This course takes a critical and practical approach to the art of editing. Is the editor simply a “failed writer,” as T. S. Eliot claimed, or is good editing the key to a writer’s clarity and integrity? In addition to exploring theories and histories of the red pen—including Marianne Moore’s five-decade quest to revise a single poem and the editor who was discovered to have invented Raymond Carver’s distinctive narrative style—we immerse ourselves in the technical aspects of editing, covering such topics as the difference between developmental and line editing, the merits of MLA and Chicago style, proofreading in hard copy and digital environments, and when to wield an em dash. Students gain practical editing experience, learn about a range of different levels of editorial interventions, and investigate the politics of language usage and standards. This course is suitable for aspiring copyeditors or any writer who wants to polish up their grammar and punctuation skills.
You have the option to enroll in the individual course without committing to the entire Certificate in Creative Writing, enjoying the flexibility and expertise offered by Penn LPS Online to suit your schedule and interests.
*Academic credit is defined by the University of Pennsylvania as a course unit (c.u.). A course unit (c.u.) is a general measure of academic work over a period of time, typically a term (semester or summer). A c.u. (or a fraction of a c.u.) represents different types of academic work across different types of academic programs and is the basic unit of progress toward a degree. One c.u. is usually converted to a four-semester-hour course.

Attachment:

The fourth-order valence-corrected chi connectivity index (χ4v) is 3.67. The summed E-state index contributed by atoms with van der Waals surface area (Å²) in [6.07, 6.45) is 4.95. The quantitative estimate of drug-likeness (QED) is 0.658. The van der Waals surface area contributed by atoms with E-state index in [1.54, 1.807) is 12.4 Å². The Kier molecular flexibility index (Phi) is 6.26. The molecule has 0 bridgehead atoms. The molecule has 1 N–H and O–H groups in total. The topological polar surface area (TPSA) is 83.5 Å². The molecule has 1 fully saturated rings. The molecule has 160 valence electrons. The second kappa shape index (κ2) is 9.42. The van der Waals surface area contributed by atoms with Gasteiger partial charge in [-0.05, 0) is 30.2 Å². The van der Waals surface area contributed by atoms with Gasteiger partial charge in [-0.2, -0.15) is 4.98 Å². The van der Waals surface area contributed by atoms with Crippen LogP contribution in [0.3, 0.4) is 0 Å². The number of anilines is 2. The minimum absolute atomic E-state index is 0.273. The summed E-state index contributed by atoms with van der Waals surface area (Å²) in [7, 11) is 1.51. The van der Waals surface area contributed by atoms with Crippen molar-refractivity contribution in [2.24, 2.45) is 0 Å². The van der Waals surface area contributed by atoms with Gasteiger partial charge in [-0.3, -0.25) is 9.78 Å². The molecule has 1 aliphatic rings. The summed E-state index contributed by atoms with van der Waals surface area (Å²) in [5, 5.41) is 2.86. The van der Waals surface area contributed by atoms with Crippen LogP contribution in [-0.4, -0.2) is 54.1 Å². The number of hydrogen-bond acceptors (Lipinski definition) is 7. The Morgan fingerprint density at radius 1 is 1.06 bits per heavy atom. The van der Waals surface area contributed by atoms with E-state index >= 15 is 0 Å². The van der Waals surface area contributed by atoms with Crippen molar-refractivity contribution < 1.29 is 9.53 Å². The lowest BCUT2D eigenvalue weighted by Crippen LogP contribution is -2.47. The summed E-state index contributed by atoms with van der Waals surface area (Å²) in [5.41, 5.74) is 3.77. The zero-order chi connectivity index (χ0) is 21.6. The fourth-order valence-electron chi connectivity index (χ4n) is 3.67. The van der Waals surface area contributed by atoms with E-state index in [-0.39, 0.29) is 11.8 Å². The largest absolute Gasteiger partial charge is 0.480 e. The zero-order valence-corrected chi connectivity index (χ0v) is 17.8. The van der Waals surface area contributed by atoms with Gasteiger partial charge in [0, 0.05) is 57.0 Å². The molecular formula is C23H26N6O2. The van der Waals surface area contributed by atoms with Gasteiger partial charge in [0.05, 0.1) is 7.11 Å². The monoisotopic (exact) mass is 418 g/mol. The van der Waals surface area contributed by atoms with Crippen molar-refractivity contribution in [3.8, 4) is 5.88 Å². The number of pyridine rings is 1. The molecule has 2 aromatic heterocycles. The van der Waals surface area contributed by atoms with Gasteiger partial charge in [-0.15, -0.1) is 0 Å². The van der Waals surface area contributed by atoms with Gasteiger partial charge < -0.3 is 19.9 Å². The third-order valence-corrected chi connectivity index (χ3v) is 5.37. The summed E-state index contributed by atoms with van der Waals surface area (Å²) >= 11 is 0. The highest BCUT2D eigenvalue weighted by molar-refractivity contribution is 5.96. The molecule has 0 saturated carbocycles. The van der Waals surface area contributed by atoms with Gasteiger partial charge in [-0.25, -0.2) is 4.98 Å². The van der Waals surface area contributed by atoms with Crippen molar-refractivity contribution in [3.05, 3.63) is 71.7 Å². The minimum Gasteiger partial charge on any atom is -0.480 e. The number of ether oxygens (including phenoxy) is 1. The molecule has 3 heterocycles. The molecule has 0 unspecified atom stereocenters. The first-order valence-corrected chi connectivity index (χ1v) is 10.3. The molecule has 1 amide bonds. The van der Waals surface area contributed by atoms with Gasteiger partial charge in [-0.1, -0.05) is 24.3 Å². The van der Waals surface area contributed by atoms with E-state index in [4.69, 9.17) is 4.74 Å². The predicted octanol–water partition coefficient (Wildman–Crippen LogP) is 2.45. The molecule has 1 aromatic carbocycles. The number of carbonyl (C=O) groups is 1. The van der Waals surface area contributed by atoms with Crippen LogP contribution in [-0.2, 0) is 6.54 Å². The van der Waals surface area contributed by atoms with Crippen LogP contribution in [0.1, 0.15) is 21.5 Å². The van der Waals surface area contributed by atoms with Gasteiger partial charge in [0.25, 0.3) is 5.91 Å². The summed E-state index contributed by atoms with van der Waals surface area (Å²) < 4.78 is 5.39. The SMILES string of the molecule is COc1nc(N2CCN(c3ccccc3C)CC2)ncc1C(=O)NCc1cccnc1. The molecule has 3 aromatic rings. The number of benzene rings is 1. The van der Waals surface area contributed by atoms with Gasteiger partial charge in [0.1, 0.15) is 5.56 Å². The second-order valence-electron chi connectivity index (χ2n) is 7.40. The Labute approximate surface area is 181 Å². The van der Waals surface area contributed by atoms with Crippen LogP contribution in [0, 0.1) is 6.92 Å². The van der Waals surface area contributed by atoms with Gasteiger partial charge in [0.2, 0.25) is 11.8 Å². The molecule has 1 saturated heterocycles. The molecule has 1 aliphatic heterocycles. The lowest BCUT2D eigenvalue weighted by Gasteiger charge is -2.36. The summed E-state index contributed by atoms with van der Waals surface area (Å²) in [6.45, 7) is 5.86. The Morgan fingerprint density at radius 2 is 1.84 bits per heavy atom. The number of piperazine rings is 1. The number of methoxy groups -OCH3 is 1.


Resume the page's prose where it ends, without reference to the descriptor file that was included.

- Faculty Director, Penn LPS Online Certificate in Creative Writing
- Director, Creative Writing Program
Julia Bloch received a BA in political philosophy at Carleton College, an MFA in creative writing/poetry at Mills College, and an MA and PhD in English literature at the University of Pennsylvania. Her interests in twentieth-century poetry and poetics include the North American long poem; formal hybridity; subjectivity; gender and sexuality; and genre theory. Her current book project, "Lyric after Epic: Gender and the Postwar Long Poem," investigates generic concordance and contention in the… Read more